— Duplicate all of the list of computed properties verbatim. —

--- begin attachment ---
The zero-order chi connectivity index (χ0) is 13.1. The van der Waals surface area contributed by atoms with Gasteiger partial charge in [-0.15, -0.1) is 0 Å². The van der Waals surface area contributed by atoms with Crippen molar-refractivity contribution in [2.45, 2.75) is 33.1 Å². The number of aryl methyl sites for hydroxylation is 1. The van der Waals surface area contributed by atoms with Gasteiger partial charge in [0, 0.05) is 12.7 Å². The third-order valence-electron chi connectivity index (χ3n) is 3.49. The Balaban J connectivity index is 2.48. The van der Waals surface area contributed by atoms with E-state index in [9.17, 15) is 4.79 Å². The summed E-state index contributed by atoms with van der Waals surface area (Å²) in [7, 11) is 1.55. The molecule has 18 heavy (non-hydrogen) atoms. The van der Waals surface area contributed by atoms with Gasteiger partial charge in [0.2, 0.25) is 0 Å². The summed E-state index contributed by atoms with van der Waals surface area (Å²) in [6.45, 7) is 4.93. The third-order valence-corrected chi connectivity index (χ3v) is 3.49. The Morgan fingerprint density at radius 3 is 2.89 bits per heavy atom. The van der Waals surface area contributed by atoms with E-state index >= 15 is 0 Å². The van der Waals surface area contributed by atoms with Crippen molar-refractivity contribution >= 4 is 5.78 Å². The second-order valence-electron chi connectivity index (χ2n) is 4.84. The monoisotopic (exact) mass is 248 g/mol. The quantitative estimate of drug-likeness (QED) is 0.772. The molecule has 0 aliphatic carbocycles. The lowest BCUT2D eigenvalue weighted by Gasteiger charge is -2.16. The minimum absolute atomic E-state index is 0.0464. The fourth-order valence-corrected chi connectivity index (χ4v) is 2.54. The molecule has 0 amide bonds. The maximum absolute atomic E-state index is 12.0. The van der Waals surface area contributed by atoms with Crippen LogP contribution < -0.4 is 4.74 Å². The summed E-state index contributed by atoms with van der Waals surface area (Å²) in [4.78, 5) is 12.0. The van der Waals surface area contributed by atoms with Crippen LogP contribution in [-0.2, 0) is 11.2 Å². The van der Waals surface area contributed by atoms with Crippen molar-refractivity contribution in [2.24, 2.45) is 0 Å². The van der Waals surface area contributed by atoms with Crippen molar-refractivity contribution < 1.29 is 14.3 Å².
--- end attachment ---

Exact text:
The zero-order chi connectivity index (χ0) is 13.1. The van der Waals surface area contributed by atoms with Gasteiger partial charge in [-0.15, -0.1) is 0 Å². The van der Waals surface area contributed by atoms with Crippen molar-refractivity contribution in [2.45, 2.75) is 33.1 Å². The number of aryl methyl sites for hydroxylation is 1. The van der Waals surface area contributed by atoms with Gasteiger partial charge in [0, 0.05) is 12.7 Å². The third-order valence-electron chi connectivity index (χ3n) is 3.49. The Balaban J connectivity index is 2.48. The van der Waals surface area contributed by atoms with E-state index in [9.17, 15) is 4.79 Å². The summed E-state index contributed by atoms with van der Waals surface area (Å²) in [7, 11) is 1.55. The molecule has 18 heavy (non-hydrogen) atoms. The van der Waals surface area contributed by atoms with Gasteiger partial charge in [0.2, 0.25) is 0 Å². The summed E-state index contributed by atoms with van der Waals surface area (Å²) in [6.45, 7) is 4.93. The third-order valence-corrected chi connectivity index (χ3v) is 3.49. The Morgan fingerprint density at radius 3 is 2.89 bits per heavy atom. The van der Waals surface area contributed by atoms with E-state index >= 15 is 0 Å². The van der Waals surface area contributed by atoms with Crippen molar-refractivity contribution >= 4 is 5.78 Å². The second-order valence-electron chi connectivity index (χ2n) is 4.84. The monoisotopic (exact) mass is 248 g/mol. The quantitative estimate of drug-likeness (QED) is 0.772. The molecule has 0 aliphatic carbocycles. The lowest BCUT2D eigenvalue weighted by Gasteiger charge is -2.16. The minimum absolute atomic E-state index is 0.0464. The fourth-order valence-corrected chi connectivity index (χ4v) is 2.54. The molecule has 0 amide bonds. The maximum absolute atomic E-state index is 12.0. The van der Waals surface area contributed by atoms with Crippen LogP contribution < -0.4 is 4.74 Å². The summed E-state index contributed by atoms with van der Waals surface area (Å²) in [4.78, 5) is 12.0. The van der Waals surface area contributed by atoms with Crippen LogP contribution in [-0.2, 0) is 11.2 Å². The van der Waals surface area contributed by atoms with Crippen molar-refractivity contribution in [2.24, 2.45) is 0 Å². The van der Waals surface area contributed by atoms with Crippen molar-refractivity contribution < 1.29 is 14.3 Å².